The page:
• linguine with leeks, lemon (zest and juice) and walnuts (toasted), generously seasoned with crushed pepper (the leeks were from the Union Square Greenmarket, but I neglected to record where I had purchased them)
  • wine:  Sicilian, Corvo Insolia 2008 from Philippe Wine in Chelsea

new Quebec goat’s milk cheese

I picked up a “log” of a new goat’s milk cheese while I was at Garden of Eden last week.   “Le Cendrillon” is described by the producer, Alexis de Portneuf, as a “vegetable ash-covered cheese with a marble-textured rind and a smooth ivory body;  acidulous , semi-strong taste that becomes more pronounced with age”.

I admit that I was pulled in by the attractive packaging, and by the information supplied on the small poster which was a part of the modest store display.   It promised something new in a goat cheese, a promise which interested this foodie, already a fan of things goat, and it was completely fulfilled.   I was also attracted by its geographic heritage:  Le Cendrillon is a relatively-new goat cheese and it comes from Quebec.

We enjoyed it tonight (May 6)  at the end of a simple meal of pasta, accompanying it with the thinly-sliced and toasted heal of a one-week-old loaf of whole wheat from Amy’s Bread in the Chelsea Market, along with the last of the bottle of 2007 Corvo (Sicily) Insolia in from Philippe Wine in Chelsea

[image from]

dinner, April 25, 2010

For some time I’ve been waiting for the opportunity to sample a very attractively-presented cut of steak I’d first heard of and seen at The Meat Hook in Williamsburg, and spotted several times after that at Dickson’s Farm Stand Meats in Chelsea Market.  On April 25 I decided it was time.  I was in the Dickson’s shop without a shopping list and saw two handsome, arched and skewered steaks pressed near the window of their display cooler.  I pumped the very helpful guy behind the counter for information, including cooking tips, and then picked out the larger of the two pieces (it weighed in at about 12 ounces, including a beautiful layer of fat on one side).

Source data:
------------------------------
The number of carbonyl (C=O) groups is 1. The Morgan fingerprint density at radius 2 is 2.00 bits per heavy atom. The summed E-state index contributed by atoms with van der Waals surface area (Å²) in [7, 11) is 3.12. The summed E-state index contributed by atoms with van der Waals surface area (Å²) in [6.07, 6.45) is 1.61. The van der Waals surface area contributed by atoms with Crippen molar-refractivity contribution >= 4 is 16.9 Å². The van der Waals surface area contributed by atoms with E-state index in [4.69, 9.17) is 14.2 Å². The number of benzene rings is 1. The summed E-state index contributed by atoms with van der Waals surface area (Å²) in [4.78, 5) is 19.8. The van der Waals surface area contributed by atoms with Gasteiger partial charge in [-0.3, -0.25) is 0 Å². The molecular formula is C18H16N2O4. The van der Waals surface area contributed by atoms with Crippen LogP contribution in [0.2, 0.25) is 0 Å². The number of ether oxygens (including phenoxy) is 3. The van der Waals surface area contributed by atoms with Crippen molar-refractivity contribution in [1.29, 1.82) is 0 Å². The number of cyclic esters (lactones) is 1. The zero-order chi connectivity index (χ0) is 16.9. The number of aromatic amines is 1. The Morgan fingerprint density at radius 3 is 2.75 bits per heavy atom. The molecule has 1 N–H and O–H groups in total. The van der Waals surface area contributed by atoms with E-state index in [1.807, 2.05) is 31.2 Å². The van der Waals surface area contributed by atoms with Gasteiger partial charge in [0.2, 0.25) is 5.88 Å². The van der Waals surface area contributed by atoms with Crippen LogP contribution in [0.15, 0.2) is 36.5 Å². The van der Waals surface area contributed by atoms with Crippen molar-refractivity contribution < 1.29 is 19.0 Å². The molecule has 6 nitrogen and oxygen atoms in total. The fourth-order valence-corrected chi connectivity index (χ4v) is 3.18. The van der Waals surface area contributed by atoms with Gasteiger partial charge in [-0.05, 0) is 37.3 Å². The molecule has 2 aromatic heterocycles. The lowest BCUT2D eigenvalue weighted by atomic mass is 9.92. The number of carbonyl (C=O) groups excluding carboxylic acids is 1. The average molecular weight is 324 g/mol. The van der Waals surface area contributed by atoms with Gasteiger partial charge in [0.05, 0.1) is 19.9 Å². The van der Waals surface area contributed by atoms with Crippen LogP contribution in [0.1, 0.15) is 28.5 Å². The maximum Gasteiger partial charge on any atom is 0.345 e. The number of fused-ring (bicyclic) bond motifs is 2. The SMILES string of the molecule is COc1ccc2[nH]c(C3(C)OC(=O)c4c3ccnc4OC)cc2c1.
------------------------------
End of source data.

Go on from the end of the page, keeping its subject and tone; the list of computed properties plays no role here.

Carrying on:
Barry and I weren’t disappointed with the results.  It was one of the finest steaks I’ve ever eaten.

  • culotte steak (a small, boneless steak cut from the sirloin, known as “coulotte” in France, “picanha” in Brazil), from Dickson’s Farm Stand Meats, seasoned and seared (I used my handy and much-treasured small red oval enameled iron pan throughout) for about two minutes on the fat side and for about 45 second on the other, then placed inside a 375 degree oven for about seven or eight minutes (I don’t remember now whether I afterward added oil, lemon and/or herbs, as I sometimes do when a steak has been taken out of the pan);  accompanied by La Ratte potatoes purchased at the Union Square Greenmarket from Berried Treasures Farm (the picture shows they go pretty fast) which have been halved, tossed with oil and salt & pepper, roasted cut-side down on a ceramic oven tray, then mixed with sauteed ramps, also from Berried Treasures
  • wine:  Rhone, Domaine Catherine le Goeuil Cotes du Rhone Villages Cairanne Cuvee Lea Felsch 2007, a gift of a friend

Atlantic Sea Bass 4/24/10